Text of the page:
#{(x , y ) ∈ G × G | g = [x , y ]} = |G |(1 + o(1)) where o(1) 7→ 0 as |G | 7→ ∞ and g is a commutator when G is large enough.

So elements with small centralisers are commutators. Almost all elements of G have small centralisers.

(44)

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### Shalev’s probabilistic results

If g ∈ G has small centraliser, then

#{(x , y ) ∈ G × G | g = [x , y ]} = |G |(1 + o(1)) where o(1) 7→ 0 as |G | 7→ ∞ and g is a commutator when G is large enough.

So elements with small centralisers are commutators.

Almost all elements of G have small centralisers.

Eamonn O’Brien The Ore Conjecture

(45)

### Shalev’s probabilistic results

If g ∈ G has small centraliser, then

#{(x , y ) ∈ G × G | g = [x , y ]} = |G |(1 + o(1)) where o(1) 7→ 0 as |G | 7→ ∞ and g is a commutator when G is large enough.

So elements with small centralisers are commutators.

Almost all elements of G have small centralisers.

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### Earlier work on Thompson / Ore

 Ore (1951): conjectured and proved Ore for An.

 Hs¨u (1965): Thompson for An.

 R.C. Thompson (1962-63): Ore for PSLn(q). Use structure of G to write g = [x , y ] based on various kinds of factorisations.

Use similarity of matrices.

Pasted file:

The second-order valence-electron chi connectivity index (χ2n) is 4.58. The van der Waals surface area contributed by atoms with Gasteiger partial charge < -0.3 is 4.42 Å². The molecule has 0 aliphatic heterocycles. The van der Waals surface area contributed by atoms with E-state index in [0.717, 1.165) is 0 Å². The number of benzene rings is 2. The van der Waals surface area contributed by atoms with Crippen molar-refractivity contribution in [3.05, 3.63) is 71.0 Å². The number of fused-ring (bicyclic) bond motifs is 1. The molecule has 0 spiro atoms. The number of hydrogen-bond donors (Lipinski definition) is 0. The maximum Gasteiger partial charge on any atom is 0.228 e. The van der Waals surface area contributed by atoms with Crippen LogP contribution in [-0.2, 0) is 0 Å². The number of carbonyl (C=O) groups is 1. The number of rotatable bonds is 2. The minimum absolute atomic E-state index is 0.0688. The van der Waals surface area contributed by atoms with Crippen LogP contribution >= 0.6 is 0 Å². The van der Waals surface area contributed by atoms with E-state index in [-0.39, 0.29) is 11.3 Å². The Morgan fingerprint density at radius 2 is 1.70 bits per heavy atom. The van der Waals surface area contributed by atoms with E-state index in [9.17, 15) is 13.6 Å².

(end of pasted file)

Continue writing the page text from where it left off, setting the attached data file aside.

 Brenner (1983), Sourour (1986), Lev (1994): Thompson for PSLn(q).

 Neub¨user, Pahlings, Cleuvers (1988): sporadics.

 Gow (1988): PSpn(q), q ≡ 1 mod 4.

Eamonn O’Brien The Ore Conjecture

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 Bonten (1993): G Lie type, rank r . There exists a constant q0 such that every element of Gr(q) is a commutator for q > q0. Exploited Frobenius and character ratios to obtain result for exceptionals of rank at most 4.

 Gow (2000): If C is a class of regular semisimple real elements in simple group of Lie type, then C2= G .

Theorem (Ellers & Gordeev, 1998)

If Chevellay group G has two regular semisimple elements h1 and h2 in a maximal split torus, then G \ Z (G ) ⊂ C1C2.

Ore follows if G has regular semisimple element h in maximal split torus; Thompson if h is real.

Ore and Thompson hold for finite simple groups if q ≥ 8.

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 Bonten (1993): G Lie type, rank r . There exists a constant q0 such that every element of Gr(q) is a commutator for q > q0. Exploited Frobenius and character ratios to obtain result for exceptionals of rank at most 4.